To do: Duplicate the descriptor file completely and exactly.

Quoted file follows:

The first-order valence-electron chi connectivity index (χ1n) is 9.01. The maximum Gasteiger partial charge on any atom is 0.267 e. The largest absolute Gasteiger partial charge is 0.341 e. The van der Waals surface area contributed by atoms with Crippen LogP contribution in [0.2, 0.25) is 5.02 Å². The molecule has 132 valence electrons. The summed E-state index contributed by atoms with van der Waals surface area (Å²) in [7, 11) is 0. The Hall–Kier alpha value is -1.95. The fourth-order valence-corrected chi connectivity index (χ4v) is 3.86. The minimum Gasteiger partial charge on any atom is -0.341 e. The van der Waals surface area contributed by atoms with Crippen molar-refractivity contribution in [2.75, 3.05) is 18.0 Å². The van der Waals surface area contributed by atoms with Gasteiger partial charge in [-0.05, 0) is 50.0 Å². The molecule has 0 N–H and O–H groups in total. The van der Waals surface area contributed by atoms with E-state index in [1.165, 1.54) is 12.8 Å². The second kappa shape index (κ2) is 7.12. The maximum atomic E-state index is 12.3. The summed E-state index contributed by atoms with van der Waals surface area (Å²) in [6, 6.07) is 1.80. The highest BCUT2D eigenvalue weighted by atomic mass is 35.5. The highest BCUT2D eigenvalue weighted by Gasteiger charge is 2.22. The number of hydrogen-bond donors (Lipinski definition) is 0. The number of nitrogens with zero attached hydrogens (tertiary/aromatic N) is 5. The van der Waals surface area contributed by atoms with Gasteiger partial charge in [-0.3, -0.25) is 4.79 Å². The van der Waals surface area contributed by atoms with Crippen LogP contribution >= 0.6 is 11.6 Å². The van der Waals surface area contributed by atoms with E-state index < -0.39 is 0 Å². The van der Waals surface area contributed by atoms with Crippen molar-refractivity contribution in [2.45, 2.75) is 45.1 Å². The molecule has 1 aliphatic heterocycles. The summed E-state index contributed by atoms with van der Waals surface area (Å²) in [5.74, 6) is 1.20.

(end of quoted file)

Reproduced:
The first-order valence-electron chi connectivity index (χ1n) is 9.01. The maximum Gasteiger partial charge on any atom is 0.267 e. The largest absolute Gasteiger partial charge is 0.341 e. The van der Waals surface area contributed by atoms with Crippen LogP contribution in [0.2, 0.25) is 5.02 Å². The molecule has 132 valence electrons. The summed E-state index contributed by atoms with van der Waals surface area (Å²) in [7, 11) is 0. The Hall–Kier alpha value is -1.95. The fourth-order valence-corrected chi connectivity index (χ4v) is 3.86. The minimum Gasteiger partial charge on any atom is -0.341 e. The van der Waals surface area contributed by atoms with Crippen molar-refractivity contribution in [2.75, 3.05) is 18.0 Å². The van der Waals surface area contributed by atoms with Gasteiger partial charge in [-0.05, 0) is 50.0 Å². The molecule has 0 N–H and O–H groups in total. The van der Waals surface area contributed by atoms with E-state index in [1.165, 1.54) is 12.8 Å². The second kappa shape index (κ2) is 7.12. The maximum atomic E-state index is 12.3. The summed E-state index contributed by atoms with van der Waals surface area (Å²) in [6, 6.07) is 1.80. The highest BCUT2D eigenvalue weighted by atomic mass is 35.5. The highest BCUT2D eigenvalue weighted by Gasteiger charge is 2.22. The number of hydrogen-bond donors (Lipinski definition) is 0. The number of nitrogens with zero attached hydrogens (tertiary/aromatic N) is 5. The van der Waals surface area contributed by atoms with Gasteiger partial charge in [-0.3, -0.25) is 4.79 Å². The van der Waals surface area contributed by atoms with Crippen LogP contribution >= 0.6 is 11.6 Å². The van der Waals surface area contributed by atoms with E-state index < -0.39 is 0 Å². The van der Waals surface area contributed by atoms with Crippen molar-refractivity contribution in [2.45, 2.75) is 45.1 Å². The molecule has 1 aliphatic heterocycles. The summed E-state index contributed by atoms with van der Waals surface area (Å²) in [5.74, 6) is 1.20.